What you probably don’t know about the eminent Dr. Raoult is that he epitomizes the French love of the anti-hero: a renegade who doesn’t pander to authority, a medical doctor, a microbiologist and an eminent researcher who is among the most respected in his field. Raoult is also, most importantly to the French, a free thinker and forthright speaker who says his truth without compromise. That truth has been rather uncomfortable for many people over the past months of pandemic. It has divided the country along with the international scientific community.

The fact that he wears his hair long, collects art and generally comes across as an ageing ‘baba cool’ (the French expression for hippie), only adds to his charm. Along with the fact that he was born in Africa and hails from Marseille, a city known for being loved or hated in equal measure.

I had every reason to dislike him. Already early in the confinement the media were hinting that Raoult’s claims for a cure for COVID-19 were overstated, that there was little evidence to support his approach and that — most dubious of all — President Trump was touting it as a miracle cure. I was sceptical at best about the fellow. He sounded like what I hate most: a jumped-up counter-culture figure with a huge ego.

“I’m against information before knowledge. Our work is to obtain knowledge.”

Then I saw him being interviewed. In French. And my preconceived dislike evaporated. Didier Raoult speaks with surprising humanity and humility, advances arguments that are sound and does it all while expressing equal doses of conviction and reasonable doubt. Here is a thinker, a doer and someone who embraces his role as a clinician. That is, a doctor having direct contact with patients rather than being involved with theoretical or laboratory studies.

This is how he has defended his refusal to conduct a formal clinical trial during a pandemic. I must admit I sympathize with this view. It seems rather harsh to ask people who are diagnosed with a life-threatening viral disease to accept the risk of being randomized on a placebo rather than receiving the drug that could save their lives. Of course such trials are essential to medical science and the very foundation of our approach to safely prescribing drugs. But Raoult’s point is this: you cannot compare chloroquine, a drug that has been through clinical approval and prescribed as a treatment for multiple diseases for many years, to an as-yet unapproved drug that has yet to be found safe in humans.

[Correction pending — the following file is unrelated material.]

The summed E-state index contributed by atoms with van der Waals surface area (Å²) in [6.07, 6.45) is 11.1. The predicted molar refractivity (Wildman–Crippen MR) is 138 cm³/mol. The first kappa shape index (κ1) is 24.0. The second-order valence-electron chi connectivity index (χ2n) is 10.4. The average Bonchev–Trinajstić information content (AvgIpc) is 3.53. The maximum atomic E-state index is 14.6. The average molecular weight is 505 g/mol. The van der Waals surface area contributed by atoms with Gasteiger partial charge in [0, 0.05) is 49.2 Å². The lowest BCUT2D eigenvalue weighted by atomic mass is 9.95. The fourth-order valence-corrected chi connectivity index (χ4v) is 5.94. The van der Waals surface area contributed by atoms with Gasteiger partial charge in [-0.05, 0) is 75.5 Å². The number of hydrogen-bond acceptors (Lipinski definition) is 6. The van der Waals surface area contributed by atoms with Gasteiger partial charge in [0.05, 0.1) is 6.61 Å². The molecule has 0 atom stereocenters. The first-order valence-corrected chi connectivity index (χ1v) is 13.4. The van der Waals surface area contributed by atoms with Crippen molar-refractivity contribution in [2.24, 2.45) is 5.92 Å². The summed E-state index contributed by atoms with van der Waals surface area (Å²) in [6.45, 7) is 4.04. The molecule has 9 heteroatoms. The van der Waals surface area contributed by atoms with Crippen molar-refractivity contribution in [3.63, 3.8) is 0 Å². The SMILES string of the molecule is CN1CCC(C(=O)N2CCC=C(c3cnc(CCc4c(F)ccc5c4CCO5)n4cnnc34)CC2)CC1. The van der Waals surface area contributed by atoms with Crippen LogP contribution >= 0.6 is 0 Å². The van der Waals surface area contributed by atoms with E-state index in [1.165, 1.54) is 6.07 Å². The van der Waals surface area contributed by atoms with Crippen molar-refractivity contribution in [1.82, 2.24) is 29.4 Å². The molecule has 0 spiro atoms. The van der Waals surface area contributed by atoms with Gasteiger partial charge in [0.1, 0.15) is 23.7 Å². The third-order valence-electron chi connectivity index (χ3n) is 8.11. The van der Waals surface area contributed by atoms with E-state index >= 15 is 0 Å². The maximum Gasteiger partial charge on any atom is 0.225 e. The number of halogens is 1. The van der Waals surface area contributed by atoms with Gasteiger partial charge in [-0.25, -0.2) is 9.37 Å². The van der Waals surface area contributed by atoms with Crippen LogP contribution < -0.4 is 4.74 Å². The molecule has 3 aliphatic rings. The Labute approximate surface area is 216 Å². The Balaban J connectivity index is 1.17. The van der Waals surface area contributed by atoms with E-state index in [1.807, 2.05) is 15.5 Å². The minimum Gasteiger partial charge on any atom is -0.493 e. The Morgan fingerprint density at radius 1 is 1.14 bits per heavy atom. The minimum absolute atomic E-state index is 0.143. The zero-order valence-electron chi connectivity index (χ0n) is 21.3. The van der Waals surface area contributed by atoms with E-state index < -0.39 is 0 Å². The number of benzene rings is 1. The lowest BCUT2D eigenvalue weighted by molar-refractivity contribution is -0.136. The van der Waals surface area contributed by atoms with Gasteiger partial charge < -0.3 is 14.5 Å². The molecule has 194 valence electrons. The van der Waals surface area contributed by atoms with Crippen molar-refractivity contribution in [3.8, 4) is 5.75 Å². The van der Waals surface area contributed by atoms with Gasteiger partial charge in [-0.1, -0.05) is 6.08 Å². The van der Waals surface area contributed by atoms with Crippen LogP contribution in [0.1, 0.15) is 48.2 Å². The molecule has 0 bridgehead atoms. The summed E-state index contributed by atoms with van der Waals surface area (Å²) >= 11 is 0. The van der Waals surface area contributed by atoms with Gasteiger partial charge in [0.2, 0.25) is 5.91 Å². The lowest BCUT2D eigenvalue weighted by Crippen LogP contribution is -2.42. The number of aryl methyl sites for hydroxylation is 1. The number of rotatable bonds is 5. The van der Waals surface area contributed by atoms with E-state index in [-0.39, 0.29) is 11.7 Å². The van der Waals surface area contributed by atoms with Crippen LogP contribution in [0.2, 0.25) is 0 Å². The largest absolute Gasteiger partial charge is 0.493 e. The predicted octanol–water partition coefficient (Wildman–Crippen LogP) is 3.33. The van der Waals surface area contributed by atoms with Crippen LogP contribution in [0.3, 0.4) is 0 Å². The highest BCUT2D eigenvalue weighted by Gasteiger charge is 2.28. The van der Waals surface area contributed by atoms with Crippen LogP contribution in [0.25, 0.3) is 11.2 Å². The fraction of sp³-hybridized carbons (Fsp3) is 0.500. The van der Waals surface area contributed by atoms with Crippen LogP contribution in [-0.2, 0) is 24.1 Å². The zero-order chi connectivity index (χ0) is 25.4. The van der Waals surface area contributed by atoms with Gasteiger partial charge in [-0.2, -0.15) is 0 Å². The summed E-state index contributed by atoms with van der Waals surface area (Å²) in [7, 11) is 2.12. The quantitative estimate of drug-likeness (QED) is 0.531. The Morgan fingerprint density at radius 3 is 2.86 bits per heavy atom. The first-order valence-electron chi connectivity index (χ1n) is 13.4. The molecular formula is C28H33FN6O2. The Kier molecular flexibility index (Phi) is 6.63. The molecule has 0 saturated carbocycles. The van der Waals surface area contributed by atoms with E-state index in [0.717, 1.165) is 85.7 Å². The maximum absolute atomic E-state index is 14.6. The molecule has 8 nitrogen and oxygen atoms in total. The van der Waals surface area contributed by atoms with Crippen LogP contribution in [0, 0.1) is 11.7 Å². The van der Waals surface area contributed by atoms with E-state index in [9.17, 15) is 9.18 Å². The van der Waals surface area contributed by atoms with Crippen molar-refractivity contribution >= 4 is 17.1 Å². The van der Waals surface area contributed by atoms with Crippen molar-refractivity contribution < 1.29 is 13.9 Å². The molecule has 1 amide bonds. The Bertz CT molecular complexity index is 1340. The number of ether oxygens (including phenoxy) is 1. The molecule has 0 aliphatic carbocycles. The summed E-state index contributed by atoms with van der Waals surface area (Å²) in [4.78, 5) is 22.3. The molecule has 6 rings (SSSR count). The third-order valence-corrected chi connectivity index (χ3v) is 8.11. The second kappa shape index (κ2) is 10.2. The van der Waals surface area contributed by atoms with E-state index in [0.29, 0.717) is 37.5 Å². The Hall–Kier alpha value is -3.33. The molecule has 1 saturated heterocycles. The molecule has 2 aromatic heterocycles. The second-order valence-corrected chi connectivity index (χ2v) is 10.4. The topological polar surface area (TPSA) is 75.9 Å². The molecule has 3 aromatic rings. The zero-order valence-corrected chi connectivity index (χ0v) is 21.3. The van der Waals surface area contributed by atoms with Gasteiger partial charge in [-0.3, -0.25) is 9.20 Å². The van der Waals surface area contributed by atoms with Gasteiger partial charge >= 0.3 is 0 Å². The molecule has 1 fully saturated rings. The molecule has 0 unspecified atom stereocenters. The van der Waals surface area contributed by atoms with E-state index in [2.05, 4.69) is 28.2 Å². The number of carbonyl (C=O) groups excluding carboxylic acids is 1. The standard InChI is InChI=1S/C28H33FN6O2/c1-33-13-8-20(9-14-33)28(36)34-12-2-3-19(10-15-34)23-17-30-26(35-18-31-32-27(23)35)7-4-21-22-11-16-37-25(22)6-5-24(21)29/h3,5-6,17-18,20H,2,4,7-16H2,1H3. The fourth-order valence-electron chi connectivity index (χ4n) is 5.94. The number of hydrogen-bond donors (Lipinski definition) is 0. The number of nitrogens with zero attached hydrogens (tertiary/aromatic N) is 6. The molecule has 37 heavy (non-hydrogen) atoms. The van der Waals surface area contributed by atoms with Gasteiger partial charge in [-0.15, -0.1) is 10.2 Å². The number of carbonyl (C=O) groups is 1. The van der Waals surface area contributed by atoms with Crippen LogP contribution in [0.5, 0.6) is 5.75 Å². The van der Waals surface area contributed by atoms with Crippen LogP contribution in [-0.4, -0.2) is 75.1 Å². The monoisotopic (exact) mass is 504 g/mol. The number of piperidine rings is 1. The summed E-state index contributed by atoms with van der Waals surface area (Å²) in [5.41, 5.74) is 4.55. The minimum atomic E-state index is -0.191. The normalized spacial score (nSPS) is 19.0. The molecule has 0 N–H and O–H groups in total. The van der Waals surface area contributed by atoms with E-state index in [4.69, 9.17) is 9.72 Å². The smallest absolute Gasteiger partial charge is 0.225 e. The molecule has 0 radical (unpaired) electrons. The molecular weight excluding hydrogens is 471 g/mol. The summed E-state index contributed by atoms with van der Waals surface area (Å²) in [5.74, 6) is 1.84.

All of which has led to Professor Raoult (‘professor’ in French trumps ‘doctor’ as a title) being elevated to the level of (anti)hero amongst the French populace. His ideas feed into the strongly held belief that Big Pharma is evil, the government cannot be trusted to tell the truth and that good, old-fashioned remedies will cure most ills.

The fact that recent studies have tended not to support the use of hydroxychloroquine to treat COVID-19 has further divided opinion. Just this week, the government announced it would no longer authorize the prescription of the drug to treat coronavirus. But Raoult’s supporters believe him when he explains that the so-called studies are not randomized trials but observational, that dosing is an issue and that his protocol, used in his hospital, of treating patients in the early stages of the disease (and not when they have already developed a serious case), with hydroxychloroquine, and azithromycin, along with zinc, works.

Here’s an interview (from mid-April). Long, and not great quality but worth a watch if you’re interested. Note: he speaks English like a Frenchman!

Time will tell if he is right. In the meantime, if you were to ask the average French person on the street who they would trust to treat them if they were to catch the virus, you know the answer.